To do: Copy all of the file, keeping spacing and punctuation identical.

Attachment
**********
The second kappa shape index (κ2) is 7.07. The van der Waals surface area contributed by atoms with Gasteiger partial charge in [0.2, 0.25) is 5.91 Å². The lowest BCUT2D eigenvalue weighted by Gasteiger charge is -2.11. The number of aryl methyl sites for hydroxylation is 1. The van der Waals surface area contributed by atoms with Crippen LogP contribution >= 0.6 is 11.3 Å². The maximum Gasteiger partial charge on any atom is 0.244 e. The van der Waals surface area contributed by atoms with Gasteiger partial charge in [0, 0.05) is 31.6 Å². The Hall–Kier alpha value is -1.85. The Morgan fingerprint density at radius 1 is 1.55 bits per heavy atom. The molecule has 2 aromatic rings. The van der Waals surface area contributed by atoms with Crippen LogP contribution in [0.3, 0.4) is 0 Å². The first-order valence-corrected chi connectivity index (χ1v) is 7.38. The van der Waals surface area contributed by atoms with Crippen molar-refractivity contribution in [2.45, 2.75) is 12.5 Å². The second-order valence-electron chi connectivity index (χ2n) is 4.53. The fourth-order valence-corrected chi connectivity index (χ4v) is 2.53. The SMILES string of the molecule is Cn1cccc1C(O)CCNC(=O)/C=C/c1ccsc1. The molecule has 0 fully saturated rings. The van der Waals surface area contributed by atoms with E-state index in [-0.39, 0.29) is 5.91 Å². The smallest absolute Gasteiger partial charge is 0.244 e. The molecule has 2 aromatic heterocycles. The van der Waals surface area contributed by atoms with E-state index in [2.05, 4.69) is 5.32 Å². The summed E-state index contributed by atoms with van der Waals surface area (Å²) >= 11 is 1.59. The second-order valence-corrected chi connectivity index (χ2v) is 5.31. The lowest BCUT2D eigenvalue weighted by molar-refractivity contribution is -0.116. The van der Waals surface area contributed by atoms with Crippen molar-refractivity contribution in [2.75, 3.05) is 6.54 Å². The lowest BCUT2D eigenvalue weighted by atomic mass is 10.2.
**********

The second kappa shape index (κ2) is 7.07. The van der Waals surface area contributed by atoms with Gasteiger partial charge in [0.2, 0.25) is 5.91 Å². The lowest BCUT2D eigenvalue weighted by Gasteiger charge is -2.11. The number of aryl methyl sites for hydroxylation is 1. The van der Waals surface area contributed by atoms with Crippen LogP contribution >= 0.6 is 11.3 Å². The maximum Gasteiger partial charge on any atom is 0.244 e. The van der Waals surface area contributed by atoms with Gasteiger partial charge in [0, 0.05) is 31.6 Å². The Hall–Kier alpha value is -1.85. The Morgan fingerprint density at radius 1 is 1.55 bits per heavy atom. The molecule has 2 aromatic rings. The van der Waals surface area contributed by atoms with Crippen LogP contribution in [0.3, 0.4) is 0 Å². The first-order valence-corrected chi connectivity index (χ1v) is 7.38. The van der Waals surface area contributed by atoms with Crippen molar-refractivity contribution in [2.45, 2.75) is 12.5 Å². The second-order valence-electron chi connectivity index (χ2n) is 4.53. The fourth-order valence-corrected chi connectivity index (χ4v) is 2.53. The SMILES string of the molecule is Cn1cccc1C(O)CCNC(=O)/C=C/c1ccsc1. The molecule has 0 fully saturated rings. The van der Waals surface area contributed by atoms with E-state index in [-0.39, 0.29) is 5.91 Å². The smallest absolute Gasteiger partial charge is 0.244 e. The molecule has 2 aromatic heterocycles. The van der Waals surface area contributed by atoms with E-state index in [2.05, 4.69) is 5.32 Å². The summed E-state index contributed by atoms with van der Waals surface area (Å²) >= 11 is 1.59. The second-order valence-corrected chi connectivity index (χ2v) is 5.31. The lowest BCUT2D eigenvalue weighted by molar-refractivity contribution is -0.116. The van der Waals surface area contributed by atoms with Crippen molar-refractivity contribution in [2.75, 3.05) is 6.54 Å². The lowest BCUT2D eigenvalue weighted by atomic mass is 10.2.